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Kemp meets south Forsyth voters during breakfast rally
KEMP
Brian Kemp speaks to voters at the Polo Fields Country Club during a rally held Saturday. - photo by Alexander Popp

 

With morning golfers teeing up and cooking bacon in the air, Forsyth County voters had one last chance before Tuesday’s primary runoff election to meet and shake hands with Republican gubernatorial candidate Brian Kemp during an event held Saturday morning at the Polo Golf and Country Club in south Forsyth.

The event was kicked off by a few words from state Sen. Michael Williams, who told a story about meeting Kemp earlier on the campaign trail and calling him a standup guy. 

"He's down to earth, he's humble and he's going to make a great governor," Williams said. "Also he is not bought and paid for by lobbyists and special interests." 

After stepping up to the microphone, Kemp thanked the audience for coming out so early on a Saturday and thanked Williams for his endorsement early in the runoff.

"Michael was the first person to endorse my campaign in the runoff, never one bit of hesitation; he has done every single thing that we've asked him to do,” he said. “I just appreciate the people that can fight hard and then put that behind them and move on.”

After thanking the people gathered at the country club, Kemp quickly jumped into the topic of President Donald Trump's recent endorsement of his campaign last week on Twitter, calling the tweet “not timid whatsoever” and saying that the president and vice president are “all in.”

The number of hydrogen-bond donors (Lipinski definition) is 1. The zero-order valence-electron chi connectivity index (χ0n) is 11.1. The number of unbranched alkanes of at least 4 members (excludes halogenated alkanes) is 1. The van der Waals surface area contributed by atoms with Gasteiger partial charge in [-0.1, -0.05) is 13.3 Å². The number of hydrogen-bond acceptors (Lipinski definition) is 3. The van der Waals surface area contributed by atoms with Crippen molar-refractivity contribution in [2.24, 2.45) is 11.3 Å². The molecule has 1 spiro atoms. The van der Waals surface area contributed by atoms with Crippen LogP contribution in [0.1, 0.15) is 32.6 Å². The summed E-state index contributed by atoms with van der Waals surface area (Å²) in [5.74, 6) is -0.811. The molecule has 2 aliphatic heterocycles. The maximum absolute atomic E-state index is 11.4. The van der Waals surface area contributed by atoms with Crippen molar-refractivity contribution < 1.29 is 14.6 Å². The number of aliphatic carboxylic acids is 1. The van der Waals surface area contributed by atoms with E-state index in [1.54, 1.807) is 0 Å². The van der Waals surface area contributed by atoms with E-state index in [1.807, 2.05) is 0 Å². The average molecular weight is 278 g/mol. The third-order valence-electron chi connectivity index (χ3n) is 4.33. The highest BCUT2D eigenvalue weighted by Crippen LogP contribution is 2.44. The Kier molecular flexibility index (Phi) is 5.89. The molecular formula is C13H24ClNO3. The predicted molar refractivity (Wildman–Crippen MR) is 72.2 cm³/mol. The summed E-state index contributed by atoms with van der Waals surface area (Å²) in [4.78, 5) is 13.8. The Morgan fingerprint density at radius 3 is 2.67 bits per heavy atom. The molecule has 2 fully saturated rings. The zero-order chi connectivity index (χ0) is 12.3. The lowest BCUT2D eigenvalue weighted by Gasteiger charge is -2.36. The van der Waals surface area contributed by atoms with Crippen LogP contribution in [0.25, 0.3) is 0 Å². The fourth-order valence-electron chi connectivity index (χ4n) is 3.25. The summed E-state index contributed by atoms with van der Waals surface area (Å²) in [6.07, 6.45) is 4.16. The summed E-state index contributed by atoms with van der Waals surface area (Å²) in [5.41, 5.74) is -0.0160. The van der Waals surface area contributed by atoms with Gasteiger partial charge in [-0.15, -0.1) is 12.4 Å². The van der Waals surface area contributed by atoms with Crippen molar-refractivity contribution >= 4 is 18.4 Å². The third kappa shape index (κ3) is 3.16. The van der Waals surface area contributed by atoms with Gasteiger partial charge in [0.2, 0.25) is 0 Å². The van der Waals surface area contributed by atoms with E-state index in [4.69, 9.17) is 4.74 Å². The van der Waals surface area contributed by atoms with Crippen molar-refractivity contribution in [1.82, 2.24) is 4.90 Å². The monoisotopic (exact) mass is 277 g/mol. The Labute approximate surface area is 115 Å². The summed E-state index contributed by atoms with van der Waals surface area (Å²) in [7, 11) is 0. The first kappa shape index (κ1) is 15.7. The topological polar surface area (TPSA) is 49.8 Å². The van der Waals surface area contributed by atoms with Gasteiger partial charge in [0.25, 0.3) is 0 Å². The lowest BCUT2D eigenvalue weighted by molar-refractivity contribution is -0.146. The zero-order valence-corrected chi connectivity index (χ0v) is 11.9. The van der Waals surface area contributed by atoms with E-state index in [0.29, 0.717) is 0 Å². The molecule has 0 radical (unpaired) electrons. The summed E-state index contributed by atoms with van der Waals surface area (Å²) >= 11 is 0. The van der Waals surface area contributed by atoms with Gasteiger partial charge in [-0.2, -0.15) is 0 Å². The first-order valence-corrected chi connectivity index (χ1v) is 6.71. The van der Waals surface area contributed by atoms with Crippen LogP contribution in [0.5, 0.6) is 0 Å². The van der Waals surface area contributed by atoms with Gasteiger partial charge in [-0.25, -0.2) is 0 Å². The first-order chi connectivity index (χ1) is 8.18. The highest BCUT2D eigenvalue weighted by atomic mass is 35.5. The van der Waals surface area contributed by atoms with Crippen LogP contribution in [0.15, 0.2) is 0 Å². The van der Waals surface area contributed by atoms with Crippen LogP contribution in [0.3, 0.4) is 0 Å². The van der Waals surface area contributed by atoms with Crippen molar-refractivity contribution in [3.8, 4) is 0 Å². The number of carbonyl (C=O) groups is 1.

“We are in it to win,” he said. “And very much appreciative of that and the president’s willingness to stand with me … we'll all be standing with him in 2020." 

Kemp said that over the past two weeks his campaign has traveled across the state reaching out to voters, saying that they have secured support from local elected officials in “all 159 counties” in Georgia.

 "We have had a fantastic two weeks," he said. "We drove 1,860 miles … we went to 37 counties, 40 stops in seven days and it was amazing on the ground. People were fired up, great momentum." 

Kemp also talked for several minutes about how he thought the campaign had gone over the last year, calling it a “putting Georgians first bus tour.”

“I have been talking about that for 15 months,” he said. “We need a governor that's going to put Georgians first, ahead of the special interests … the politically correct, the status quo and those that are here illegally, and that is exactly who I am.”